With all eyes on Gretzky, however, a whipped Goulet has limped to the Team Canada bench, where twenty-four-year-old Doug Gilmour leaps over the boards and charges into the play. This time Gretzky is on his forehand before he executes a slight pivot and leaves the puck for Gilmour, who is unchecked and looking at three-quarters of an empty net. The crowd is on its feet again. Gilmour fires, and, out of nowhere, Krutov frantically slides into Gilmour’s shooting lane and deflects the puck over the glass.
The whole sequence, from the moment Coffey starts the rush from behind the Team Canada net, takes twenty-five seconds in real time. At its conclusion, Gretzky hobbles to the Team Canada bench and leans over, spent. Lemieux slumps by the far post next to Belosheikin. The crowd at Copps is on its feet. To this point, they’ve already been up and down twenty times, saluting each highlight with a standing ovation. They will be on their feet twenty more times before the game finally ends at about one in the morning, after an exhausted Gretzky wets himself on the Team Canada bench, after Fuhr keeps Canada in the game and the series with an epic performance, after Gretzky sets up Lemieux for the game-winner and finally they float out of Copps only to return two nights later to a game that isn’t quite as artistic but is every bit as dramatic.
It’s now almost twenty years after the fact but this hockey still throbs with an energy so great it takes your breath away. Rick Tocchet, the Team Canada forward who will announce his presence to the game during the tournament, still has tapes of those Wnal three games that he watches when his conWdence needs boosting. “It still gives me tingles,” he says.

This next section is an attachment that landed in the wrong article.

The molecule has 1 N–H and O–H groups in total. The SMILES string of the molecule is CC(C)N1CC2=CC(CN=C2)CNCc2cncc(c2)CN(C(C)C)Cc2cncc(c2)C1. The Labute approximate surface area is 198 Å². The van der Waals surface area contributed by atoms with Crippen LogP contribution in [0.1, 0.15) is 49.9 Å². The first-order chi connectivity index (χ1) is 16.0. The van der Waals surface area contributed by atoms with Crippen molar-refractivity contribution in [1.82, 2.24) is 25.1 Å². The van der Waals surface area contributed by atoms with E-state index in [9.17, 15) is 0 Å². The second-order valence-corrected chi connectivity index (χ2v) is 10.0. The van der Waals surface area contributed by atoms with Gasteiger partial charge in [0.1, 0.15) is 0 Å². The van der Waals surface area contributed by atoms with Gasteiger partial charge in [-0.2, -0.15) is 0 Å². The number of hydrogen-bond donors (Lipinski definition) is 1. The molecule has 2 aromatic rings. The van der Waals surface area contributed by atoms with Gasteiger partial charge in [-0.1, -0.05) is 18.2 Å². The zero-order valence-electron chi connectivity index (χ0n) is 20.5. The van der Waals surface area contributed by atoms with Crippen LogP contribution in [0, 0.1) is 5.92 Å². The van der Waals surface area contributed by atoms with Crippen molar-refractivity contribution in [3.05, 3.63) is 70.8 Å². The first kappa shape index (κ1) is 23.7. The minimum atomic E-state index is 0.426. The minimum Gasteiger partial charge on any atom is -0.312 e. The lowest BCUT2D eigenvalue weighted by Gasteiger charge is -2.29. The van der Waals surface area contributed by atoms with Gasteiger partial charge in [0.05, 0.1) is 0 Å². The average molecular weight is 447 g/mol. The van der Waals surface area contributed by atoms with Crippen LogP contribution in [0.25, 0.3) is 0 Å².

In Detroit, Igor Larionov, the magical Russian centreman who played on the greatest five-man unit the game has ever seen, still marvels at this tournament. “You can talk about the ’72 series,” Larionov says. “That was the first page of the history. But ’87 was like pure hockey. There were no systems. There were no traps. We just played wide-open, instinctive hockey. You can’t really say the Canadians won and the Russians lost. Hockey won in that series.”
Keenan, of course, isn’t quite as philosophical about the final outcome but even the veteran coach, who’s never been confused for the sensitive type, turns poetic as he recalls the series. “If Gary Bettman wants to change the face of hockey, someone should show him that series and tell him, ‘This is what we’re trying to achieve.’” Keenan says. “The speed, the cadence of what was happening at ice level was unbelievable. You didn’t have the time to be reflective while it’s going on. You had to be in the moment and even a little ahead of the moment. But sitting here in my office now I can say, ‘Wow, that was incredible.’”